You may have read that John Ruskin was born 200 years ago this week. Ruskin was educated in Camberwell and moved opposite to what is now Ruskin Park in 1843. There are also local schools and streets named after the great man – and we have a very special connection to him here at St Giles’ too…
As well as being the most influential art critic of the Victorian era (Ruskin almost singlehandedly turned around the legacy of the artist J. M. W. Turner) he was a draughtsman, art patron and water-colourist. He was a prolific writer and wrote on subjects such as geology, ornithology, education, botany, myths, architecture and political economy. He even found time to write travel guides.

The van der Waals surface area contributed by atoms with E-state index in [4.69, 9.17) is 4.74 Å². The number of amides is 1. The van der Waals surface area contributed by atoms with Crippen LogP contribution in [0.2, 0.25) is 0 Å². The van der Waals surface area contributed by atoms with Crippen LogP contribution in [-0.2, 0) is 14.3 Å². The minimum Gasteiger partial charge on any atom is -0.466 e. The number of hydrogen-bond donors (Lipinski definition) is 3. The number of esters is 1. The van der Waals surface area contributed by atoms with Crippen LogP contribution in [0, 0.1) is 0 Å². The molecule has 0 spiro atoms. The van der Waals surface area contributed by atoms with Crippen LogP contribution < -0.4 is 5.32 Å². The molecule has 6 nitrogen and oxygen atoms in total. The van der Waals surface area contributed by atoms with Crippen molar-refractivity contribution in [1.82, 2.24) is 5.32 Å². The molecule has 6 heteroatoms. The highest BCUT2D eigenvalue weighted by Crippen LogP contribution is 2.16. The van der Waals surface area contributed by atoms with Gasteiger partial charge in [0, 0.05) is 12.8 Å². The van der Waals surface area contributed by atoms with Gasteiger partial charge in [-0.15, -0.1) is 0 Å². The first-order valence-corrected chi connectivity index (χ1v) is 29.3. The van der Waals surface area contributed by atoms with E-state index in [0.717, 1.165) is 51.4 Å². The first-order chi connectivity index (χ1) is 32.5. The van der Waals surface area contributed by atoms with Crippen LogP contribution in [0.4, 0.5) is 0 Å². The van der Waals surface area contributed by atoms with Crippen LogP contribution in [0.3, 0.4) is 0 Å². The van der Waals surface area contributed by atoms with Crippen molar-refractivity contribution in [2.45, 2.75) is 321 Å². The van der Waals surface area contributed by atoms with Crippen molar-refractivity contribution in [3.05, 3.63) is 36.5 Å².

Ruskin was appalled about the way the industrial revolution was dehumanising workers and was concerned about the effect industrialisation was having on the environment. Using lectures and magazine articles, he encouraged workers to improve their lives through self-education. He believed that everyone was capable of developing their own creativity and founded a drawing school in Oxford, now known as The Ruskin School of Art.
It’s appropriate that Camberwell is now home to UAL: Camberwell College of Arts and that Camberwell Arts Festival has been flourishing since 1994. And at St Giles’, our beautiful stained glass East window was designed by John Ruskin in 1844 and continues to be enjoyed to this day.